OA to follow.


A is my pick.
"From" doesn't makes sense when you are dealing with time, unless you have "to" as a companion. For example:
I worked from 1995 to 1997. (correct)
I worked from 1995. (incorrect).
"have" is correct because of plural.

Here is the sentence breakdown:
Regardless of their form or function,
(SUBJECT) all aerodynamically enhanced, curved objects made for throwing
(VERB) have been called
boomerangs by non-Austrailians ever since 1788, when Europeans saw Dharug-speaking men tossing "bumariny" in the area later known as Sydney.

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Re: GMAT Prep #6 - SC [#permalink]

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New post 10 May 2008, 17:11
C, D and E can be eliminated -> the second modifying clause "when europeans saw.. " should modify 1788 and should be next to it. When is a noun modifier.

RyanDe680 wrote:
Regardless of their form or function, all aerodynamically enhanced, curved objects made for throwing have been called boomerangs by non-Austrailians ever since 1788, when Europeans saw Dharug-speaking men tossing "bumariny" in the area later known as Sydney.

A) Regardless of their form or function, all aerodynamically enhanced, curved objects made for throwing have been called boomerangs by non-Austrailians ever since 1788,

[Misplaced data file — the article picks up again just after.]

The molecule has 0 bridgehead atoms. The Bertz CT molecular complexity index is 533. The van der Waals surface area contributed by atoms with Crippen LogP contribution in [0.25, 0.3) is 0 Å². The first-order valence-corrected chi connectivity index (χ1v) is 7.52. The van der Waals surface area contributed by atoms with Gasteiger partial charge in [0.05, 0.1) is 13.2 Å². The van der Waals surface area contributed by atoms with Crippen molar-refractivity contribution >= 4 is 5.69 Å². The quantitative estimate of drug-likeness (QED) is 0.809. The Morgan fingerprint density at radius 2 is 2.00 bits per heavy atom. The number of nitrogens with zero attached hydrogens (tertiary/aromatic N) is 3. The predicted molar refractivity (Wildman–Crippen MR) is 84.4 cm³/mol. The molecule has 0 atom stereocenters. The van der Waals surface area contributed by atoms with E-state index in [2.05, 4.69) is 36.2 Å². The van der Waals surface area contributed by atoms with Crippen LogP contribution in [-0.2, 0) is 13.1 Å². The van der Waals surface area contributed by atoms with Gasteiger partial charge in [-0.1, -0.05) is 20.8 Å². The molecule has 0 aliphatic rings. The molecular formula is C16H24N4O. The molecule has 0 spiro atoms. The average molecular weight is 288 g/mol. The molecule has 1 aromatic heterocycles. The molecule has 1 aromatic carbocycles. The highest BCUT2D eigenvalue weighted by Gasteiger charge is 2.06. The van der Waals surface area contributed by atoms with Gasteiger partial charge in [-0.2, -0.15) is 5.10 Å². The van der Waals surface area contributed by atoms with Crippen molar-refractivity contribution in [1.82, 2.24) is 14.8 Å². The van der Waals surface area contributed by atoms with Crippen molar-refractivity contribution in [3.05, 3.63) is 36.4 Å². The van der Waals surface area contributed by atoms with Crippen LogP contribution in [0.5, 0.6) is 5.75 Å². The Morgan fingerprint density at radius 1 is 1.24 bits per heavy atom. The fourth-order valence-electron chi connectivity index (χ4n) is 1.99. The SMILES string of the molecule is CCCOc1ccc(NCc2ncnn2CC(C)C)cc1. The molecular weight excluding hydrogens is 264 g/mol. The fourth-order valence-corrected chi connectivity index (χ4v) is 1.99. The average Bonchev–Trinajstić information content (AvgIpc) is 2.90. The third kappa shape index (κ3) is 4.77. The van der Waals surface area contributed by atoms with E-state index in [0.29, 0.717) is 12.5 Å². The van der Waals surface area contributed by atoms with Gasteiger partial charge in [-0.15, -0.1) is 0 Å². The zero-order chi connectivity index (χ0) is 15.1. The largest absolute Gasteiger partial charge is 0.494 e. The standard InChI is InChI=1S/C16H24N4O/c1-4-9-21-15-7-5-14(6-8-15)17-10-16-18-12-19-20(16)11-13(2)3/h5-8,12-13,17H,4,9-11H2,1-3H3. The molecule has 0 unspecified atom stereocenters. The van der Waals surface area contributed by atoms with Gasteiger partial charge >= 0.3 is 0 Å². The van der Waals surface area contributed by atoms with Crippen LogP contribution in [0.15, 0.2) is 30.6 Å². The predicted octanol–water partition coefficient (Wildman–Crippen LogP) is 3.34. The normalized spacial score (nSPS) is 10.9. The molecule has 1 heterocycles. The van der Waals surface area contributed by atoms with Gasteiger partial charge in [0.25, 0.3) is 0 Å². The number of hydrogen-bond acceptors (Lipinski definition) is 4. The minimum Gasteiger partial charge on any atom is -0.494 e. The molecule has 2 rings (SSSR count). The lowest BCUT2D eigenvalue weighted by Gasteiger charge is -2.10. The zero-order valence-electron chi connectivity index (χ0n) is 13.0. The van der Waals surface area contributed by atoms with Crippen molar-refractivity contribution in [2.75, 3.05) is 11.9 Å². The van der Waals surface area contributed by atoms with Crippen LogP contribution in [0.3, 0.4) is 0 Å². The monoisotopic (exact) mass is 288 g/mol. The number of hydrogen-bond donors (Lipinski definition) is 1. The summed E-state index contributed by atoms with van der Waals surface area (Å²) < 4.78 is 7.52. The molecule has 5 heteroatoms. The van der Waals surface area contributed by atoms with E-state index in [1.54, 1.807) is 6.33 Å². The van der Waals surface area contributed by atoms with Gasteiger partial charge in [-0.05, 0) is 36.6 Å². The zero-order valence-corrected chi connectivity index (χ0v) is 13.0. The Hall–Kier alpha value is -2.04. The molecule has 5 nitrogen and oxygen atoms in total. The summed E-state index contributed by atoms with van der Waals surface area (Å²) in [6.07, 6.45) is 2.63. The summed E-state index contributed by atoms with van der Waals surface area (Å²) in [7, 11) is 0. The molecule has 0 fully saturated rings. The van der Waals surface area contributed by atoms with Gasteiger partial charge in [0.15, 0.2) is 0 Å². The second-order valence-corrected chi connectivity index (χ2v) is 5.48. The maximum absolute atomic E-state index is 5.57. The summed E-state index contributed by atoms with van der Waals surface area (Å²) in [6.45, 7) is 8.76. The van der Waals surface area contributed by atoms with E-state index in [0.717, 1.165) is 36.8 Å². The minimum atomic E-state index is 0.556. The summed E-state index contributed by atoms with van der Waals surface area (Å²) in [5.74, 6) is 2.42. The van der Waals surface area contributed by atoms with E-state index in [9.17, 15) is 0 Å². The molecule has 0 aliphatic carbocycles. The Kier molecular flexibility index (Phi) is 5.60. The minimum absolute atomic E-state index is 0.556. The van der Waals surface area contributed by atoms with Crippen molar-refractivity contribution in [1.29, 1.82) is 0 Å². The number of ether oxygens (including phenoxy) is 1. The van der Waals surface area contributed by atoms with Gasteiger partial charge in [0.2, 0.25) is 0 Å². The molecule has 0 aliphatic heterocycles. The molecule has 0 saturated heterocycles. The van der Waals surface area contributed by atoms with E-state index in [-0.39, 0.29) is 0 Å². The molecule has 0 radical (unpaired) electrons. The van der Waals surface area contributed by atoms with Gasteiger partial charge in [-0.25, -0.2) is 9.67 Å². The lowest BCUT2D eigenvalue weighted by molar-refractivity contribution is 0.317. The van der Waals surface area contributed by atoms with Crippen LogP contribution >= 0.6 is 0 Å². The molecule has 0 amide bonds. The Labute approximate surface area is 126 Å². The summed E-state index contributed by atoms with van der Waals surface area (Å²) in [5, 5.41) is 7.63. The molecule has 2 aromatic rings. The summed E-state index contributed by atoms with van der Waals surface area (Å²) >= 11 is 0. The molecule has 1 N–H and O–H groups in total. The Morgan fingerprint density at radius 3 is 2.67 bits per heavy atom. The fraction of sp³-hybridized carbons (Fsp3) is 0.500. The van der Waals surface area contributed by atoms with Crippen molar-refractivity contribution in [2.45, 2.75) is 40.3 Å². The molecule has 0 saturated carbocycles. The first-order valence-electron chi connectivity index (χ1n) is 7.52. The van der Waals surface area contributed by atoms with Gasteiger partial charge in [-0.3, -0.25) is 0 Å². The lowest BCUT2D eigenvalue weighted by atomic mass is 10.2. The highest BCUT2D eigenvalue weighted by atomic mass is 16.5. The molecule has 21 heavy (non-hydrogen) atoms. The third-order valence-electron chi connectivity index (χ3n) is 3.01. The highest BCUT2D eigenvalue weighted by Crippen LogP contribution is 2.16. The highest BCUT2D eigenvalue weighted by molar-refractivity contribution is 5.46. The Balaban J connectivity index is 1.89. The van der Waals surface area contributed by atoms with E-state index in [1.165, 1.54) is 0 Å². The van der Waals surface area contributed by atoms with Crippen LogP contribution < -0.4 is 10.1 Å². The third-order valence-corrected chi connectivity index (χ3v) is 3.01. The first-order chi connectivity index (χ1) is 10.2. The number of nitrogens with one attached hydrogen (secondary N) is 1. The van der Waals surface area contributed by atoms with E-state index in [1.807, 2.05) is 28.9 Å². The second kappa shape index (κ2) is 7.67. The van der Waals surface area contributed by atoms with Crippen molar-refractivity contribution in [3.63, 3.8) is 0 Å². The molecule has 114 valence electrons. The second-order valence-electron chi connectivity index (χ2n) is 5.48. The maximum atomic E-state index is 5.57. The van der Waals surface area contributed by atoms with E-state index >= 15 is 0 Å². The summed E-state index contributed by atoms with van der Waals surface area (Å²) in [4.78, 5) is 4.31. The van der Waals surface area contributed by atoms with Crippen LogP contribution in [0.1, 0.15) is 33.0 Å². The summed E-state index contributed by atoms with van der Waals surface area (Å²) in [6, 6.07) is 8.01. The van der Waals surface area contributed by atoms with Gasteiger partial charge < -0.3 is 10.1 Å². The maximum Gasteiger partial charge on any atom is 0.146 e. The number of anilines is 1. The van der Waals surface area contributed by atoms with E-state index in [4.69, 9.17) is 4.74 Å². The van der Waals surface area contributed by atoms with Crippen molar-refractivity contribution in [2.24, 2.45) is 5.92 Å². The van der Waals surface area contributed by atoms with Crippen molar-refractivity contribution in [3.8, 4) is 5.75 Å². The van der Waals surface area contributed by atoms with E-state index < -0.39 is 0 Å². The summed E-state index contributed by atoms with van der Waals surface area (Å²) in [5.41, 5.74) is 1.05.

B) Regardless of their form or function, all aerodynamically enhanced, curved objects made for throwing has been called a boomerang by non-Austrailians ever since 1788,

C) Ever since 1788, non-Austrailians have called all aerodynamically enhanced, curved objects made for throwing boomerangs, regardless of their form or function, from

D) Ever since 1788, any aerodynamically enhanced, curved object made for throwing has been called a boomerang by non-Austrailians, regardless of its form or function, from

E) Non-Austrailians have called all aerodynamically enhanced, curved objects made for throwing boomerangs ever since 1788, regardless of their form or function, from


OA to follow.

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Regardless of their form or function, all aerodynamically [#permalink]

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New post 30 Sep 2008, 06:29
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Regardless of their form or function, all aerodynamically enhanced, curved objects made for
throwing have been called boomerangs by non-Australians even since 1788,
when Europeans
saw Dharug-peaking men tossing “bumariny” in the area later known as Sydney.

A. Regardless of their form or function, all aerodynamically enhanced, curved objects
made for throwing have been called boomerangs by non-Australians even since 1788,
B. Regardless of their form or function, any aerodynamically enhanced, curved object
made for throwing has been called a boomerang by non-Australians even since 1788,
C. Ever since 1788, non-Australians have called all aerodynamically enhanced, curved
objects made for throwing boomerangs, regardless of their form or function, from
D. Ever since 1788, any aerodynamically enhanced, curved object made for throwing has